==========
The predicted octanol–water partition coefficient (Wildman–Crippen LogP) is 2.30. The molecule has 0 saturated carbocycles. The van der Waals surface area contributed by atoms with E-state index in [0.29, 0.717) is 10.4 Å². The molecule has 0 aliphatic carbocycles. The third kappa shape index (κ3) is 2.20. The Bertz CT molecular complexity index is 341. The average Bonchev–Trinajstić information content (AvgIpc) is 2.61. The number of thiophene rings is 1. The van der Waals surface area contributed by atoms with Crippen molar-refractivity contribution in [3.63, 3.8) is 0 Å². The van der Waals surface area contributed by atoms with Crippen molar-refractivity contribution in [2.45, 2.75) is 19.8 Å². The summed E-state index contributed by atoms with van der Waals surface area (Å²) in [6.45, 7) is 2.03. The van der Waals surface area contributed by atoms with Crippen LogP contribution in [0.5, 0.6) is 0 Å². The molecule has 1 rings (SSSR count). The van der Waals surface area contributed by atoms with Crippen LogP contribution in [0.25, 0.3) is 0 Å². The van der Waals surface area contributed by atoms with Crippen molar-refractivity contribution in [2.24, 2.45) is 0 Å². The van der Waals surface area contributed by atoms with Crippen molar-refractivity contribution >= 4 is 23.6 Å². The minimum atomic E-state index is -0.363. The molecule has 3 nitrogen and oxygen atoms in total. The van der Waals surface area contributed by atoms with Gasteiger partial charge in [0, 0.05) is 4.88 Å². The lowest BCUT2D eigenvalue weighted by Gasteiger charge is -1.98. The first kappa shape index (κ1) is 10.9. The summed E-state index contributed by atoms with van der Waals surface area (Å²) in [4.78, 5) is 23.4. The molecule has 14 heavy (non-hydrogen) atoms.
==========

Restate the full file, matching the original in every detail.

The predicted octanol–water partition coefficient (Wildman–Crippen LogP) is 2.30. The molecule has 0 saturated carbocycles. The van der Waals surface area contributed by atoms with E-state index in [0.29, 0.717) is 10.4 Å². The molecule has 0 aliphatic carbocycles. The third kappa shape index (κ3) is 2.20. The Bertz CT molecular complexity index is 341. The average Bonchev–Trinajstić information content (AvgIpc) is 2.61. The number of thiophene rings is 1. The van der Waals surface area contributed by atoms with Crippen molar-refractivity contribution in [3.63, 3.8) is 0 Å². The van der Waals surface area contributed by atoms with Crippen molar-refractivity contribution in [2.45, 2.75) is 19.8 Å². The summed E-state index contributed by atoms with van der Waals surface area (Å²) in [6.45, 7) is 2.03. The van der Waals surface area contributed by atoms with Crippen LogP contribution in [0.5, 0.6) is 0 Å². The molecule has 1 rings (SSSR count). The van der Waals surface area contributed by atoms with Crippen LogP contribution in [0.25, 0.3) is 0 Å². The van der Waals surface area contributed by atoms with Crippen molar-refractivity contribution in [2.24, 2.45) is 0 Å². The van der Waals surface area contributed by atoms with Crippen molar-refractivity contribution >= 4 is 23.6 Å². The minimum atomic E-state index is -0.363. The molecule has 3 nitrogen and oxygen atoms in total. The van der Waals surface area contributed by atoms with Gasteiger partial charge in [0, 0.05) is 4.88 Å². The lowest BCUT2D eigenvalue weighted by Gasteiger charge is -1.98. The first kappa shape index (κ1) is 10.9. The summed E-state index contributed by atoms with van der Waals surface area (Å²) in [4.78, 5) is 23.4. The molecule has 14 heavy (non-hydrogen) atoms.